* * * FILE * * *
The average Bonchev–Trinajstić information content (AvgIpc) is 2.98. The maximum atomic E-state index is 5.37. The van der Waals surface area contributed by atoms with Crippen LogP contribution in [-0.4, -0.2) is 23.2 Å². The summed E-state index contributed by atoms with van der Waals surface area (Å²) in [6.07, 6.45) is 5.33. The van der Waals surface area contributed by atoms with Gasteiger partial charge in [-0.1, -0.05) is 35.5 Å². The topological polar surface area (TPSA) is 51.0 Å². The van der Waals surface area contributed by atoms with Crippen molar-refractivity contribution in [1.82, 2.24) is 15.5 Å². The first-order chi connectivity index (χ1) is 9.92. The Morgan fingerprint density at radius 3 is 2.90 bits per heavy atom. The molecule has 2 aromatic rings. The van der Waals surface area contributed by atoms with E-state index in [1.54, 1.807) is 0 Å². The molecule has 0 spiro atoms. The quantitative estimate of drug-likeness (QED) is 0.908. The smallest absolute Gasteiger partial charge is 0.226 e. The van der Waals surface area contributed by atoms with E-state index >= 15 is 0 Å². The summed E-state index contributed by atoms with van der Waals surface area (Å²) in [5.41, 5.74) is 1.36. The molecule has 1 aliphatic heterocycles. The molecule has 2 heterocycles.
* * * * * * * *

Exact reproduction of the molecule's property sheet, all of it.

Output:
The average Bonchev–Trinajstić information content (AvgIpc) is 2.98. The maximum atomic E-state index is 5.37. The van der Waals surface area contributed by atoms with Crippen LogP contribution in [-0.4, -0.2) is 23.2 Å². The summed E-state index contributed by atoms with van der Waals surface area (Å²) in [6.07, 6.45) is 5.33. The van der Waals surface area contributed by atoms with Gasteiger partial charge in [-0.1, -0.05) is 35.5 Å². The topological polar surface area (TPSA) is 51.0 Å². The van der Waals surface area contributed by atoms with Crippen molar-refractivity contribution in [1.82, 2.24) is 15.5 Å². The first-order chi connectivity index (χ1) is 9.92. The Morgan fingerprint density at radius 3 is 2.90 bits per heavy atom. The molecule has 2 aromatic rings. The van der Waals surface area contributed by atoms with E-state index in [1.54, 1.807) is 0 Å². The molecule has 0 spiro atoms. The quantitative estimate of drug-likeness (QED) is 0.908. The smallest absolute Gasteiger partial charge is 0.226 e. The van der Waals surface area contributed by atoms with E-state index >= 15 is 0 Å². The summed E-state index contributed by atoms with van der Waals surface area (Å²) in [5.41, 5.74) is 1.36. The molecule has 1 aliphatic heterocycles. The molecule has 2 heterocycles.